Gas prices have really jumped recently. Why are they so high? It’s due to a combination of things. Rising crude oil prices are at the highest level in more than three years, and are expected to climb higher, pushing gasoline prices up. There’s also an increased demand for gas this time of year—most drivers spend more time driving during the summer than any other season.
Thirdly, prices surge with the impending hurricane season—with prices climbing even before the storm arrives, and jumping up again due to the disruption to gas refineries.
And the changeover to summer-blend gasoline also plays a role. It’s more difficult to refine and more complicated to distribute, with different blends used in different regions.
As the higher prices pinch your budget or affect your vacation plans, here are some frugal ways to keep your gas expenses down this summer.
1. Join a warehouse club
Warehouse clubs such as Costco, BJ’s or Sam’s Club all sell gas to members, and it’s often among the lowest priced gas in town. Even with the added club membership fee, you can recoup the fee if you buy club gas frequently.
2. Use a smartphone app
There are a number of great apps that help you find the top local gas prices while on the go. The best-known is GasBuddy—it helps you uncover the best price in your area from user-submitted data, as well as through partnerships with other companies and directly from station operators. Registered GasBuddy members are encouraged to input gas price data, with the incentive to earn points that allow them to obtain electronic tickets for entry towards a daily drawing for a $100 prepaid gas card.
According to financial forecaster Kiplinger, when using gasoline pricing apps, you’ll need to “…keep in mind that prices may change during the day and nobody is fact-checking user-reported prices. So, the price you found online may differ from what you find at the station. You’ll also want to check that the price on the pump matches what is on the sign.”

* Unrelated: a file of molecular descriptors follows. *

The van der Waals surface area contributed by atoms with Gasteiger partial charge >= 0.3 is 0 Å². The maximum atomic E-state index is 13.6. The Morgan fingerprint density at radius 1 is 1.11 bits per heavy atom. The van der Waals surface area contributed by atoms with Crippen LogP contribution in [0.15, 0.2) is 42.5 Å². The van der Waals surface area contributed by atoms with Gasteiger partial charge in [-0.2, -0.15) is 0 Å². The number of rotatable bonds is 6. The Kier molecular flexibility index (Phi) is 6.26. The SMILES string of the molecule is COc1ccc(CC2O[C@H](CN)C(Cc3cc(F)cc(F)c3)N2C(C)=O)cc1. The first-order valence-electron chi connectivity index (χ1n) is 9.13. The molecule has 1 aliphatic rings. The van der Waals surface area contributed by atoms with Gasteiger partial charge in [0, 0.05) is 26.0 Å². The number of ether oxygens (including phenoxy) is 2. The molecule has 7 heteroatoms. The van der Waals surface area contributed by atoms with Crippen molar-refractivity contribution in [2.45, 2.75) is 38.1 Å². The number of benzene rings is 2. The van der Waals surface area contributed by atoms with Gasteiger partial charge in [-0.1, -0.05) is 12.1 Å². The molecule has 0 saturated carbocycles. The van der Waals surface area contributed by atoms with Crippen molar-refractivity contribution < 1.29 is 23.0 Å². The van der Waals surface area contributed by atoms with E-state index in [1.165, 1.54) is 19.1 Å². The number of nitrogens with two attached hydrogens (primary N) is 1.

3. Take advantage of grocery fuel programs
No matter where you live, you can get fuel perks and rewards using a supermarket loyalty card. These programs offer a great way to save money on gas simply by buying groceries.
Many offer discounts of up to a dollar a gallon. Some programs even allow double program points when buying gift cards.
Check with your favorite food seller—or click here to see 21 different stores that help save you gas money.
4. Get discounted gift cards
You can buy gas station gift cards at a discount from websites like Raise.com and CardCash.com for your favorite gas retailer. Get up to 10% off at popular gas stations including Exxon, BP, Shell, and dozens more. Some stations even offer cards with the convenience and speed of pay-at-the-pump.
One nice feature is that as a payment method they can be combined with other strategies. For example, you can use a grocery store loyalty card to get a discount, and then pay with the discounted gas station gift card.
5. Other ways to save
Drive slower. Avoid going too fast and driving abruptly — those jack rabbit starts cause significant fuel economy losses.
Drive Less. Combine your errands into one trip to avoid repeat drives around town. Consider walking instead of driving for nearby pick-ups, or bike your way in on two wheels instead.
Monitor your tires. Under-inflation can cost you —soft tires slow you down and can cut gas mileage. Cleaning your air filters regularly is also a good idea.
Don’t idle. It wastes gas and pollutes more, too.
Use cruise control. Smoother rides, with less pedal pushing, can improve fuel economy, with up to 14% savings, and average savings of 7% according to Edmunds.com.
Reduce weight. Ditch the cargo or bike rack and remove extra items from your trunk. A lighter car will use less fuel, so don’t drive around with unnecessary items.
Consider switching to a more fuel-efficient or electric vehicle. Or, consider several models of affordable non-hybrids that can get 40 miles per gallon. Use the Tower Car Buying Service to help find the top models and the compare tool on FuelEconomy.gov to look for a car that suits your needs.
Resources: Money Talks News, Consumer Reports, The Penny Hoarder, Frugal for Less, Kiplinger, Edmunds.com